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Avoiding Phishing Attacks

Phishing is a form of social engineering, in which cybercriminals use email or malicious websites to solicit personal information by posing as a trustworthy organization or person.

For example, an attacker might send email seemingly from a reputable credit card company or financial institution that requests account information, often suggesting that there is a problem. When users respond with the requested information, attackers can use it to gain access to the accounts.

Phishing attacks might also appear to come from other types of organizations, such as charities. Attackers often take advantage of current events and certain times of the year, such as

  • Natural disasters (e.g., hurricanes, tornadoes or earthquakes)
  • Epidemics and health scares
  • Economic concerns (e.g., IRS scams)
  • Major political elections
  • Holidays

Phishing Examples

The following messages are examples of what attackers may email or text when phishing for sensitive information:

  • "We suspect an unauthorized transaction on your account. To ensure that your account is not compromised, please click the link below and confirm your identity."
  • "During our regular verification of accounts, we couldn't verify your information. Please click here to update and verify your information."
  • “Our records indicate that your account was overcharged. You must call us within 7 days to receive your refund.”

To see examples of actual phishing emails, and steps to take if you believe you received a phishing email, visit www.irs.gov/uac/report-phishing.

Simple Tips

When in doubt, throw it out. Links in emails and online posts are often the way cybercriminals compromise your computer. If it looks suspicious – even if you know the source – it’s best to delete or, if appropriate, mark it as “junk email.” Contact the company directly (via phone) to be sure the email is not legitimate.

  • Think before you act. Be wary of communications that implore you to act immediately, offer something that sounds too good to be true or ask for personal or financial information.
  • Use stronger authentication. Always opt to enable stronger authentication when available, especially for accounts with sensitive information, including your email or bank accounts. A stronger authentication helps verify a user has authorized access to an online account. For example, it could be a one-time PIN texted to a mobile device, providing an added layer of security beyond the password and username.
  • Make passwords long and strong. Combine capital and lowercase letters with numbers and symbols to create a more secure password.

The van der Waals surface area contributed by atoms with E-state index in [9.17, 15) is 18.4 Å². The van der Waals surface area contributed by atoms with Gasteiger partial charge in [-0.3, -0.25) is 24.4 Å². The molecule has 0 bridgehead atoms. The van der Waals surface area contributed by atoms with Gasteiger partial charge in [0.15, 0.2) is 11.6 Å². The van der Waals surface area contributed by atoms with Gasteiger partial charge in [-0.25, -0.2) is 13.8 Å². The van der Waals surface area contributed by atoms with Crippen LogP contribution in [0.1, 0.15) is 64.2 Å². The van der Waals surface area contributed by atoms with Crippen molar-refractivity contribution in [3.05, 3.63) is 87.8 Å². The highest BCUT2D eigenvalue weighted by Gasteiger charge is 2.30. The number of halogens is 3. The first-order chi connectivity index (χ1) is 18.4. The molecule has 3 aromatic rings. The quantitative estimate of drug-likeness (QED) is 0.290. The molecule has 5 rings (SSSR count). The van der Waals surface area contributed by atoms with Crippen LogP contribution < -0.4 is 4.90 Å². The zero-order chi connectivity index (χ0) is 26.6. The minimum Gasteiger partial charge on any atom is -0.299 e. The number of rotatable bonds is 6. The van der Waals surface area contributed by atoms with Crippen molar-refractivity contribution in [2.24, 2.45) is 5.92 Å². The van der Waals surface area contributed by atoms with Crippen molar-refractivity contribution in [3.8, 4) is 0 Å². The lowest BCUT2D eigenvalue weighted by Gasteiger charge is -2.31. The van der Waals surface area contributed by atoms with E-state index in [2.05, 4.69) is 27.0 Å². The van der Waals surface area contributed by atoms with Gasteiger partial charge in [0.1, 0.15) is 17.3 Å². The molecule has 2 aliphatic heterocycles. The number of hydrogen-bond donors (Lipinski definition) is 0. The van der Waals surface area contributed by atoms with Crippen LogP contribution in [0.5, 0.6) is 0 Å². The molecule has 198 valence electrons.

• Install and update anti-virus software. Make sure all of your computers are equipped with regularly updated antivirus software, firewalls, email filters and anti-spyware.
  • Be wary of hyperlinks. Avoid clicking on hyperlinks in emails. Instead, type the URL directly into the address bar instead. If you choose to click on a link, make sure it is authentic before clicking on it. You can check a hyperlinked word or URL by hovering the cursor over it to reveal the full address.

What to Do If You Think You’re a Victim

  • Report it. If you believe you might have revealed sensitive information about your organization, report it to the appropriate people within the organization, including network administrators. They can be alert for any suspicious or unusual activity.
  • Watch for changes to your accounts. If you believe your financial accounts may be compromised, contact your financial institution immediately and close any accounts that may have been compromised. Watch for any unexplainable charges to your account.
  • Change your passwords. Immediately change any passwords you might have revealed. If you used the same password for multiple resources, make sure to change it for each account, and do not use that password in the future.
  • Watch for other signs of identity theft. These signs could include but are not limited to: unusual or unexplainable charges on your bills; phone calls or bills for accounts; products or services that you do not have; new, strange accounts appearing on your credit report; or unexpected denial of your credit card.

About This Page

Content is provided by the U.S. Department of Homeland Security's Stop.Think.Connect. public awareness campaign aimed at increasing the understanding of cyber threats and empowering the American public to be safer and more secure online.

The campaign’s main objective is to help you become more aware of growing cyber threats and arm you with the tools to protect yourself, your family and your community. For more information, visit www.dhs.gov/stopthinkconnect.